1. You’re a teen again and call your MC (from your story in volume 3) on the phone with urgent news: What’s the news and what is his/her reaction?
The phone rings. Brenn picks up.
Brenn: Oh my God, my ear.
Me: I passed! I can drive!
Brenn: Thank, God because the twins are about to push me over the edge, I swear to you. Get me out of here.
Me: Okay, yeah. Okay, I can do that. I’ll just drive over in my car with my new license. And I’ll pick you up in my car with my new license. And then we can go somewhere in my car with—
Brenn: Just do it already!
Me: I’ll be there in fifteen minutes.
Brenn: Thank you.
Me: In my car with my new license. (I giggle/squeal as I hang up.)
2. We are making a short film of your story, who plays the lead character?
This is a great question. I’m a very visual writer. As I wrote I had a vision of Brenn in my head, so I know exactly what she should look like: short-ish with long brown hair and a crooked smile. But Brenn is really more about what’s inside than what’s outside. She’s such an introvert. Most of what she struggles with happens under the surface while she is busy faking it for the rest of the world, so I would want an actress who could really capture that. I think Ariel Winter (Alex Dunphy from Modern Family) could do the job. Ariel has the ability to hold emotion behind her eyes, and that’s what I see Brenn doing a lot.
3. If you were hired to co-author a book with a best selling YA author of YOUR choice, who would you choose?
First you should know that I don’t play well with others. Never have. So I have a really hard time thinking about co-authoring anything with anyone. But that being said, even I can admit that it would be insane to pass up the chance to work with a best selling author. So my answer is John Green. He wrote, among others, two of my favorite YA books: An Abundance of Katherines and The Fault in Our Stars. His writing is magical. It has the ability to transport while keeping one firmly planted on the ground. He writes some of the best dialogue that I have ever read and he has developed characters that are as real as many of the real people I know. I would want to write with him because (very selfishly) I think I could learn a lot from him.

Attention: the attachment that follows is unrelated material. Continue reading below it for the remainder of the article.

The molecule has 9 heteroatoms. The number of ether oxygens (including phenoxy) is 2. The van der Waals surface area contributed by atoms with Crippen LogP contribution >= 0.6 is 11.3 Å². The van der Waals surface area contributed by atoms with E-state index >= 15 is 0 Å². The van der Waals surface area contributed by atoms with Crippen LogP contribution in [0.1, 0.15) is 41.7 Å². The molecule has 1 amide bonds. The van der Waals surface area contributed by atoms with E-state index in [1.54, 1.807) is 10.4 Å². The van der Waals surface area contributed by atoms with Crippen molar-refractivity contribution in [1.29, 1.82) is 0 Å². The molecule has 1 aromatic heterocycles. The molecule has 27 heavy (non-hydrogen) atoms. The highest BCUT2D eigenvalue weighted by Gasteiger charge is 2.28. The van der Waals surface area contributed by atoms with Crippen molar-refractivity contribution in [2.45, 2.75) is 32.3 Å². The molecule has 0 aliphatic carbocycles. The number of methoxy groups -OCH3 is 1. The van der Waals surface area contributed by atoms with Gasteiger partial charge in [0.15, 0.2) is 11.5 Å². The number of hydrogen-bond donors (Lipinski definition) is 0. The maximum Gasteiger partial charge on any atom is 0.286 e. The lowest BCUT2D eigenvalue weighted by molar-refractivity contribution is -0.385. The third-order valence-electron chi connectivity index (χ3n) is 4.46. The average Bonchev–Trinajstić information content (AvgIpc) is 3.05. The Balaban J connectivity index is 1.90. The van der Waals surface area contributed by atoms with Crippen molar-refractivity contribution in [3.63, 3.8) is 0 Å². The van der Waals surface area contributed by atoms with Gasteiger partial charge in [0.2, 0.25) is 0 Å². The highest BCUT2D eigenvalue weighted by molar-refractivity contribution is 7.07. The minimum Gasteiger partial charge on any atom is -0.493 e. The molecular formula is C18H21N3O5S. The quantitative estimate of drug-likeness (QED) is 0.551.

4. Describe your weirdest writing habit.
Hmmm, this is a hard one. Hard because I think I have a lot of weird writing habits (though I’ve never watched another writer write, so I guess maybe my habits are completely normal – or not). One thing I do is change my writing location with each chapter. Every time I finish a chapter I move from one chair to another. I usually write from home, so one day I’ll sit in my couch, another on the floor, the next I’ll stand at the kitchen bar, and the day after that I’ll curl up by the fireplace or sit at the dining room table. Moving around like that helps me mark my progress. If I’m in one location for too long that means I’m stuck on a chapter and I need to figure out something deeper that’s not working with the story.
5. Which character in the classic teen movie The Breakfast Club bests describes you in high school?
None of them. The truth is that in High School I clung so close to the straight and narrow that I would never have gone outside my box enough to learn something in that detention room that day. I would have been the kid who did exactly what was asked. Diligently and without question. And I would have wanted my essay to get an A++. I wouldn’t have cared that the rest of the room was learning an existential life lesson – I wouldn’t have even noticed, I would have been too busy revising and rewriting. Also (read huge goody-two-shoes) I would never have gotten a detention.
6. What’s the best part about being a member of the Sucker family (so far!)?
The support. No question. It is amazing to feel like there is someone out there who cares as much about my story as I do. Thank you, Sucker for everything you do, you’ll never know just how much difference you really make.